Wonder Woman #174, "Steve Trevor Alias the Patriot!"

WONDER WOMAN #174; Jan.-Feb. 1968; DC Comics (National Periodical
Publications; Robert Kanigher, editor (and writer); featuring "Steve Trevor-- Alias the
Patriiot!" as well as "Wonder Woman vs. the Air Devils!"

Review by Bill Henley

On the cover, Wonder Woman is engaged in what looks like a rather rough ball
game with her fellow Amazons, shoving one of them down as she races forward
with the glowing ball. Other Amazons are tumbling every which way behind her.
"The Mighty Amazon Doesn't Know She Is Racing to Disaster in the Startling

The Superman series did a number of stories during the Golden and Silver Ages
in which Lois Lane got super-powers and a costume of her own. Did Wonder
Woman's non-powered love interest, Steve Trevor, ever get a chance to do super
stuff while wearing long underwear? Yes, at least once, in this issue which
appeared near the end of Robert Kanigher's long run as editor/writer on WW.

On the splash page, a gaudily costumed Steve Trevor is slugging a pair of bad
guys while Wonder Woman watches from the sidelines. "Fate certainly handled
me a bitter pill to swallow! I've lost all my Amazon powers-- while Steve has
become a human dynamo called 'THE PATRIOT!"

Our story-- which I initially took to be an Andru-Esposito job, but which the
GCD reveals is actually pencilled by Irv Novick, though Mike Esposito is
still inker-- opens with an oddly Steve Ditko-esque scene in which a gang of
anarchic hippies attack "Capital City's Museum of Modern Art", "Wreck 'em! We'll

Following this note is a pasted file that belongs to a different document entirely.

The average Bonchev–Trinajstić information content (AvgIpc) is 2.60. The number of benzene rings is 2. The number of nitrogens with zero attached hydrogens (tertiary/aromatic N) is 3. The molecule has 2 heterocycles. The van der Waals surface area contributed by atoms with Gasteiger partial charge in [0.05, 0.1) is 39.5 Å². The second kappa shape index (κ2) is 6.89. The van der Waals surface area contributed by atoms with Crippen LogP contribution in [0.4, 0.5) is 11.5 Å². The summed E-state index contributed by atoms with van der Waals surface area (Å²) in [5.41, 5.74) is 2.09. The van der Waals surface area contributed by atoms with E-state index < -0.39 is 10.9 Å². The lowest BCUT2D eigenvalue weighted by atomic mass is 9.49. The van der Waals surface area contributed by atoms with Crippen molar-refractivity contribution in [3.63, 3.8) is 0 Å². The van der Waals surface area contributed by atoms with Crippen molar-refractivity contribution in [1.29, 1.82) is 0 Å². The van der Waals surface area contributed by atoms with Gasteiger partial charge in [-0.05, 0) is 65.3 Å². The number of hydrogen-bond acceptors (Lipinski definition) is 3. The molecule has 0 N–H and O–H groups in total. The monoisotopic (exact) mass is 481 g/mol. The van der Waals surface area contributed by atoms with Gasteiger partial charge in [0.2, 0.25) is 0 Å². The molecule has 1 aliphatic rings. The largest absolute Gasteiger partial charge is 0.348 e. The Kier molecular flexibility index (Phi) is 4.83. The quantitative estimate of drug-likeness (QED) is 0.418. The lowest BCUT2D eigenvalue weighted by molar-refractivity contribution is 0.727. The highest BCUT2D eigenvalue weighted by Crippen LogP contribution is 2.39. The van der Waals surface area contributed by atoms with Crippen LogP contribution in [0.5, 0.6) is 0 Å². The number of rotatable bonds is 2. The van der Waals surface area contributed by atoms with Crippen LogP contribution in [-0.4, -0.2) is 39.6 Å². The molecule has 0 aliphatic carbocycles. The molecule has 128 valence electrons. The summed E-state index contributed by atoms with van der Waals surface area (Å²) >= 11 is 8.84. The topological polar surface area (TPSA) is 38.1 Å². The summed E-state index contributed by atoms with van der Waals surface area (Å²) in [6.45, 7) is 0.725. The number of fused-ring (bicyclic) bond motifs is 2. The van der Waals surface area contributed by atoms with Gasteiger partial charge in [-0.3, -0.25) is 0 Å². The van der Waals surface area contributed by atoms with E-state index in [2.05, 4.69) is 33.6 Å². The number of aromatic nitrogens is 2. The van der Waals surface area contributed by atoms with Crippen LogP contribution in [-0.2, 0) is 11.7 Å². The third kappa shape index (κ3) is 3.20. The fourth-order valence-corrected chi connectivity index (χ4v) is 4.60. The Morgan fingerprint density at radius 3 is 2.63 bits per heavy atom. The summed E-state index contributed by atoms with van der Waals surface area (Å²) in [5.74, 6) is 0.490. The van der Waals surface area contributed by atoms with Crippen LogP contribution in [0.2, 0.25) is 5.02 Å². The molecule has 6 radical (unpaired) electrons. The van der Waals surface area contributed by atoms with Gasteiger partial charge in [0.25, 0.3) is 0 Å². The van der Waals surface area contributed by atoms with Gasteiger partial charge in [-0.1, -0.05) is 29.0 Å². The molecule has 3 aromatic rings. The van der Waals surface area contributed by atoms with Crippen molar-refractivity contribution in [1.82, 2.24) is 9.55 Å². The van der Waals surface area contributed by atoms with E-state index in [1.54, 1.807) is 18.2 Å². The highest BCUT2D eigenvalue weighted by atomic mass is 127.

force 'em to exhibit OUR art!" "Who needs old masters! We hippies are in!"
Wonder Woman leaps from her invisible robot plane to take on the gang, but
they are unconcerned; "Remember the papers said she lost her super-powers! She
can't stop us!" Even without her powers she initially has some success against
the hippies, but then one of them with a handy blowtorch welds her Amazon
bracelets together. "Hera help me! If they weld my bracelets together-- I won't
even have normal strength!" But with WW helpless, a new figure appears on
the scene, clad in a garish red and blue costume with an eagle-and-shield
emblem. "Dig that male getup! Must be this bird's mate!" Indeed he is-- it's
Steve Trevor, WW's longtime boyfriend, out of his normal military uniform. "Fun
and games are over! Now let THE PATRIOT show you a swinging time!" As Super
Steve knocks the baddies around, the hippie with the blowtorch aims its flame
at his chest, but "The Patriot" is unfazed. He reaches out and pulls WW's
welded bracelets apart; "Steve! You've become a wonder man!" The wonder man
wonders why WW didn't finish off the gang before he arrived with her usual Amazon